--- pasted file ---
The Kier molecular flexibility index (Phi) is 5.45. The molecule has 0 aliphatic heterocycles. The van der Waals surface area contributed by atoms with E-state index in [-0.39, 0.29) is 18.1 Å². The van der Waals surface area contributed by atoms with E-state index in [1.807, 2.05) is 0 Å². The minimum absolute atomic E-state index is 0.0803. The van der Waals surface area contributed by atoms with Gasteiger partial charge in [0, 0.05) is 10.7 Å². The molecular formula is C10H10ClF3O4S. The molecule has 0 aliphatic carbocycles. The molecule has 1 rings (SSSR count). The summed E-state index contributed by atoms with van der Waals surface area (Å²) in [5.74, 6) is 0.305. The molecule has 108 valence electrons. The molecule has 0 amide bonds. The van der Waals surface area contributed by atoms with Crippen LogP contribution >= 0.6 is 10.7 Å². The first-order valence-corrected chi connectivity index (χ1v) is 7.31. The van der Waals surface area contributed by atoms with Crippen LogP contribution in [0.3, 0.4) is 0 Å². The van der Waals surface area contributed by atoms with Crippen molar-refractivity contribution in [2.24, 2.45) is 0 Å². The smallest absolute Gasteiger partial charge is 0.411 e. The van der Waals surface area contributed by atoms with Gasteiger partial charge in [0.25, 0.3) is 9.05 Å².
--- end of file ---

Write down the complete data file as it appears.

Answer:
The Kier molecular flexibility index (Phi) is 5.45. The molecule has 0 aliphatic heterocycles. The van der Waals surface area contributed by atoms with E-state index in [-0.39, 0.29) is 18.1 Å². The van der Waals surface area contributed by atoms with E-state index in [1.807, 2.05) is 0 Å². The minimum absolute atomic E-state index is 0.0803. The van der Waals surface area contributed by atoms with Gasteiger partial charge in [0, 0.05) is 10.7 Å². The molecular formula is C10H10ClF3O4S. The molecule has 0 aliphatic carbocycles. The molecule has 1 rings (SSSR count). The summed E-state index contributed by atoms with van der Waals surface area (Å²) in [5.74, 6) is 0.305. The molecule has 108 valence electrons. The molecule has 0 amide bonds. The van der Waals surface area contributed by atoms with Crippen LogP contribution >= 0.6 is 10.7 Å². The first-order valence-corrected chi connectivity index (χ1v) is 7.31. The van der Waals surface area contributed by atoms with Crippen LogP contribution in [0.3, 0.4) is 0 Å². The van der Waals surface area contributed by atoms with Crippen molar-refractivity contribution in [2.24, 2.45) is 0 Å². The smallest absolute Gasteiger partial charge is 0.411 e. The van der Waals surface area contributed by atoms with Gasteiger partial charge in [0.25, 0.3) is 9.05 Å².